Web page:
Incorporating core exercises is a great way to help prevent injury while maximizing performance as you train for the United Airlines NYC Half. Strength-training exercises that focus on improving stability and muscular endurance of the postural core muscles and hips can increase running efficiency, which allows you to run faster and easier! Running is a very linear sport, which means that in general, you move in a straight line. Because of this, the lateral muscles that stabilize the hips and core can become weaker over time, resulting in inefficiency, slower times, and possible injury. It is important to dedicate two to three days per week to work on exercises to strengthen these muscles. It can really help!
Basic exercises like planks and side planks will help stabilize the lower spine. Always focus on good form and control. If planks and side planks are too difficult a starting point, they can be modified to kneeling planks and side planks and gradually upgraded to standard planks. Start with 10 seconds for two or three sets and gradually increase over a couple weeks. These exercises are also a great way to activate the core stabilizers before you run and can be done during your warm-up.
Working on glute strength and control will help stabilize the hips when moving from one foot to the other as you run. Exercises like monster walks, clocks, and glute bridges are great for building muscular strength and endurance around the hip. Improving your balance and single-leg strength is critical in keeping great hip, knee, and foot alignment when running. Exercises such as single-leg balance drills, single-leg Romanian dead lifts, and high box step-ups will improve overall power and strength as well as stability and control.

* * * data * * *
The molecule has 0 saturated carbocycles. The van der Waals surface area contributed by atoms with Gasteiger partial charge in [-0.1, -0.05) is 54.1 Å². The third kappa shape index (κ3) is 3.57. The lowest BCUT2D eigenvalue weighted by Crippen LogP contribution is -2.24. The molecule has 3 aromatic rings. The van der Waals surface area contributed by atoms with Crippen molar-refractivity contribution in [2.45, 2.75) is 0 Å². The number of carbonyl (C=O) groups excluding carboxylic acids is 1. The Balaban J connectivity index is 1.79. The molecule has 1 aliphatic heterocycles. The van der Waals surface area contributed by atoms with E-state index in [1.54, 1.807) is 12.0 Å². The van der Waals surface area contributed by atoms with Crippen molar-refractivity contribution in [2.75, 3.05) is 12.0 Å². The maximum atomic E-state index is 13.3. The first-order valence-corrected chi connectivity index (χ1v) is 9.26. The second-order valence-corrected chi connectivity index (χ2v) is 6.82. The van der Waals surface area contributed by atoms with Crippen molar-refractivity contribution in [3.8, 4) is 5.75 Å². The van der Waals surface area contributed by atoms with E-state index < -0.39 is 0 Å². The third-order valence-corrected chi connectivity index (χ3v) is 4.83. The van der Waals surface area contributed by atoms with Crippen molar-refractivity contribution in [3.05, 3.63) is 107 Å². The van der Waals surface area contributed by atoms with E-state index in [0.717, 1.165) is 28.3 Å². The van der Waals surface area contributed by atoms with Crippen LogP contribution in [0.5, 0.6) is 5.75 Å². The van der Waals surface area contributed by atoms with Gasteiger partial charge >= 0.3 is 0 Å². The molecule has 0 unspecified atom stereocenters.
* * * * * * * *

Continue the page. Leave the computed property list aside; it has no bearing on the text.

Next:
In all these exercises, focus on good form. Start easy and gradually work up to more challenging exercises. Just as you wouldn’t go out and run 15 miles if you had not run for a while, you need to build up your routine of strength training and core exercises!
Jamie Osmak is a certified strength and conditioning specialist and a member of the Sports Rehabilitation team at Hospital for Special Surgery’s James M. Benson Sports Rehabilitation Center and Tisch Sports Performance Center. He is also a USA Track and Field Level 1 coach and corrective exercise specialist with a degree in exercise science from Rutgers University.